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The Nuxalk Nation’s totem pole was stolen and sold to a museum. After waiting 110 years, they finally have it back

<i>Courtesy Julie Palmantier</i><br/>Williams Lake First Nation tribal members celebrate with Nuxalkmc through song
Julie Elizabeth
Courtesy Julie Palmantier
Williams Lake First Nation tribal members celebrate with Nuxalkmc through song

By Alaa Elassar, CNN

A totem pole removed from an Indigenous burial site more than a century ago and kept on display in a Canadian museum has been repatriated to the Nuxalk Nation.

More than 100 Nuxalkmc traveled more than 600 miles from Bella Coola, British Columbia, to Victoria to reclaim their totem pole from the Royal BC Museum on Monday and bring it back to its rightful home.

As the totem pole was lifted out of the museum and lowered to the ground, its first time returning to Mother Earth, Nuxalkmc sang the Thunder Song — followed by women blessing and reawakening the totem’s spirit.

“We all cried when it landed on the ground,” Nuxalk Hereditary Chief Deric Snow told CNN. “It was the feeling when your emotions reach the highest point of your life. I’ve never dreamed we would be able to do this.”

The totem pole was carved in the mid-1800s by Snow’s great-grandfather Snuxyaltwa Louie Snow, whose spirit remains in the totem pole and will not be at rest until it is returned to its ancestral home, the chief said.

“The people who carved their totem poles were so spiritual, they were chosen to be carvers, they asked the tree to give itself up to them before carving it, they had visions on what to put on there,” Snow said. “Everything in the Royal BC Museum is sacred because they were created by gifted people and their spirits are still in them.”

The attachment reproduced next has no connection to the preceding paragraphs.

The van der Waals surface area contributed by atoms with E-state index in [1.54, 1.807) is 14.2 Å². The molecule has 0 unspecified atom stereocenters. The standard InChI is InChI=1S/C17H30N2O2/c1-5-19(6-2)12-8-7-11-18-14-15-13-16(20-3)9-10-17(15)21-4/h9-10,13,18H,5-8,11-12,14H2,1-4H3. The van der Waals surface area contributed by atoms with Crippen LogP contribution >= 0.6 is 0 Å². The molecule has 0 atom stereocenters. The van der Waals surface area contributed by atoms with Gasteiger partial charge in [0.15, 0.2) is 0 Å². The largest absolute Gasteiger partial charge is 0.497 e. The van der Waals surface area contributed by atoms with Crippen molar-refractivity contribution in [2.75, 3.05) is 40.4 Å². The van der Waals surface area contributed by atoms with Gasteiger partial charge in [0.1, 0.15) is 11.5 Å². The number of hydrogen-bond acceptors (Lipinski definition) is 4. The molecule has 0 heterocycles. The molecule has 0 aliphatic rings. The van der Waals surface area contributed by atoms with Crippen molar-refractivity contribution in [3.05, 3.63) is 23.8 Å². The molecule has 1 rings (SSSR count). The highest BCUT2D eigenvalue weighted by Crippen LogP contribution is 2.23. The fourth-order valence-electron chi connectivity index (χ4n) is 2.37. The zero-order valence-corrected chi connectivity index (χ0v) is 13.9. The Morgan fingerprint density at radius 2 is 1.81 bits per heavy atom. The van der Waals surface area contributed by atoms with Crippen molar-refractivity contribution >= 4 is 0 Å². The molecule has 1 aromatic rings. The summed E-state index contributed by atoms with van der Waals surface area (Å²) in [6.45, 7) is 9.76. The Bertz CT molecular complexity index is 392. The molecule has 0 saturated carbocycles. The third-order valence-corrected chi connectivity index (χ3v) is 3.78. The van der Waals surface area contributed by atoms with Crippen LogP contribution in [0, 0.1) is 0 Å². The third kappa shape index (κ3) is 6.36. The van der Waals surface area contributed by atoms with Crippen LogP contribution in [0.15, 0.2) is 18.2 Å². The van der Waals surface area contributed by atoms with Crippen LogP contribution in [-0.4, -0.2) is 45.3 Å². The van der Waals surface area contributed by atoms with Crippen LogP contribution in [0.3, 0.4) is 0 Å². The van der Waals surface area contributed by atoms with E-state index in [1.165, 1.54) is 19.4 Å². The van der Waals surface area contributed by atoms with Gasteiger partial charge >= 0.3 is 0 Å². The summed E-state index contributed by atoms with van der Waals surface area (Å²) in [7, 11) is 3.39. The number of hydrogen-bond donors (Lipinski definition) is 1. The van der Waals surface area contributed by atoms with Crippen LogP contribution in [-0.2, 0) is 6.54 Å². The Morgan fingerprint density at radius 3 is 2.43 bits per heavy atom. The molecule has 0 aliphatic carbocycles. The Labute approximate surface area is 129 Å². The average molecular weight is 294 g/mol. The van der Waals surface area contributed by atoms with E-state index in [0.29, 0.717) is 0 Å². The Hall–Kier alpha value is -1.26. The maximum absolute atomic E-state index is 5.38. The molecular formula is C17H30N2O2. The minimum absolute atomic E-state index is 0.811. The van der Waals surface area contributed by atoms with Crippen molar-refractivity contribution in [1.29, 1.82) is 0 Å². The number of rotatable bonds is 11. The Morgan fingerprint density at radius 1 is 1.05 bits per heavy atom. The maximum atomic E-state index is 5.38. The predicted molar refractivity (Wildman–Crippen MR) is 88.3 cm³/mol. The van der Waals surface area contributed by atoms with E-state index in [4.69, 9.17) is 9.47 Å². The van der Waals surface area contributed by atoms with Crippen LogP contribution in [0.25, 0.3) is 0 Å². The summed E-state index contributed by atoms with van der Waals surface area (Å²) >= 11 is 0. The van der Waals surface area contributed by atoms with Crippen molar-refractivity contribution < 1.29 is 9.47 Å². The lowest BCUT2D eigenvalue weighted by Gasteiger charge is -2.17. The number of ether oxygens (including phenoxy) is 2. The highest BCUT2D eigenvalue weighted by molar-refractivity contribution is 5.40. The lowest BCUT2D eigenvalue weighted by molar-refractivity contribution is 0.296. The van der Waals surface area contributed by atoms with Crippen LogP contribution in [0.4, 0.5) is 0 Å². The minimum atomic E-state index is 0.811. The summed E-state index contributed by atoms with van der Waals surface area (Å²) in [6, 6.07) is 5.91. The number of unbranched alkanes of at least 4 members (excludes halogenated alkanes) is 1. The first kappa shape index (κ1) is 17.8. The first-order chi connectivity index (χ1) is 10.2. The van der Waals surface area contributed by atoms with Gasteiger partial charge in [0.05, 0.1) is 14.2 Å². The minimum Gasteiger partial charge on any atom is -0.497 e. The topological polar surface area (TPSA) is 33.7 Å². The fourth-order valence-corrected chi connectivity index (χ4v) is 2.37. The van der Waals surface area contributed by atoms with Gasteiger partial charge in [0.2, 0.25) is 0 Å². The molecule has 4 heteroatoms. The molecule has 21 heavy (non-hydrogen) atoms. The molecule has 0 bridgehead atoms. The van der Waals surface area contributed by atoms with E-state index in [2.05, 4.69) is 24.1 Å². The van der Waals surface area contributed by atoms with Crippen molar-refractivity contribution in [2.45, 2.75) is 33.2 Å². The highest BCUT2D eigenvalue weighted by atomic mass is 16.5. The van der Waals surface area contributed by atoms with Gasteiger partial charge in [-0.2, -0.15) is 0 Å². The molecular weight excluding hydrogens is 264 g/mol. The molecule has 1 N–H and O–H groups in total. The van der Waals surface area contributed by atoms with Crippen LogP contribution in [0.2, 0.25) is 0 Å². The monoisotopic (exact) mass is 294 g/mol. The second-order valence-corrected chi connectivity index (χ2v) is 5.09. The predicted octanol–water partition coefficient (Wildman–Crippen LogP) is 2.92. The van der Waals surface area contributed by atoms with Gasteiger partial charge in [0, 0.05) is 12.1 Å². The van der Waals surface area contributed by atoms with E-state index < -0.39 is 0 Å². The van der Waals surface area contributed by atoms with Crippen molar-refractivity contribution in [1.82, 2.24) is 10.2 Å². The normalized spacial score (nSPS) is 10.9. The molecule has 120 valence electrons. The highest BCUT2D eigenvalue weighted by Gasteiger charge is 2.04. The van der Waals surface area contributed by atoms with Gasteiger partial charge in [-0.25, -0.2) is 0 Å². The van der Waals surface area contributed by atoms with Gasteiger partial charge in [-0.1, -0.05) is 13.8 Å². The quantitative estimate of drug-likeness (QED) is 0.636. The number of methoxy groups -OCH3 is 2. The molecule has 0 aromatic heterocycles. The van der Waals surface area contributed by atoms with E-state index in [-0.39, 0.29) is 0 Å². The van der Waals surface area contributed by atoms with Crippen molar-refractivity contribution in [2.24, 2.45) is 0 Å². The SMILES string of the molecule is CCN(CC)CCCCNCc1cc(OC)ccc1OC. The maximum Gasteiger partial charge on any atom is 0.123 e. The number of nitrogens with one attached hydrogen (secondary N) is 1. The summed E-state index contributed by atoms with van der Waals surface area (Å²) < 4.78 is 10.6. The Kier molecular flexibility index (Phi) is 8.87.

The totem pole, which was used as a longhouse entrance pole and then a grave post, was removed from a burial site and sold to the museum in 1913 for 45 Canadian dollars, according to museum records. The pole was one of many artifacts left behind when the smallpox epidemic drove Indigenous people out of their homelands in 1900, according to Snow.

Since tradition says the spirit of the carver forever remains in their totem pole, keeping it inside a museum for 110 years meant Snow’s great-grandfather’s spirit has been trapped in a gallery room, Snow said.

“To us, museums are just like the residential schools where our children were killed,” Snow said. “They have human remains in the Royal BC museum, and the spirits of these human remains are there. It’s a type of pain that we can’t put into our words.”

Museums should prepare for artifacts to be ‘called home’

During his fight to get the totem pole back from the museum — as well as a second totem pole and a war canoe that he says his great-grandfather also carved — Snow lost his wife, brother, and sister in 2022.

“It was a very difficult time and we weren’t supposed to be doing any work,” Snow said. “But we got through it by remembering who we’re doing it for and doing it with love. I know my wife is in heaven smiling down and rejoicing with us. “

Snow first requested the repatriation of the totem pole after seeing it in the museum in 2019. After years of discussions, he filed a lawsuit against the museum in February 2022 in hopes of hastening its return.

“The museum committed to repatriation of the pole in 2019 but this particular case has presented some challenges that have lengthened the process,” the Royal BC Museum told CNN. “There was a diligent process to confirm ownership and the need to create a plan to remove the pole located on the third floor of the museum. Covid-19 also caused a delay.”

The museum said staff worked closely with Snow “to create a secure plan for the removal of the pole from the First Peoples gallery,” which involved a team of engineers, conservationists and experts.

“We will continue conversations regarding other belongings with the Nuxalk Nation as soon as we are able to do so,” the museum said, adding that they have repatriation requests from 30 other Indigenous tribes in the province.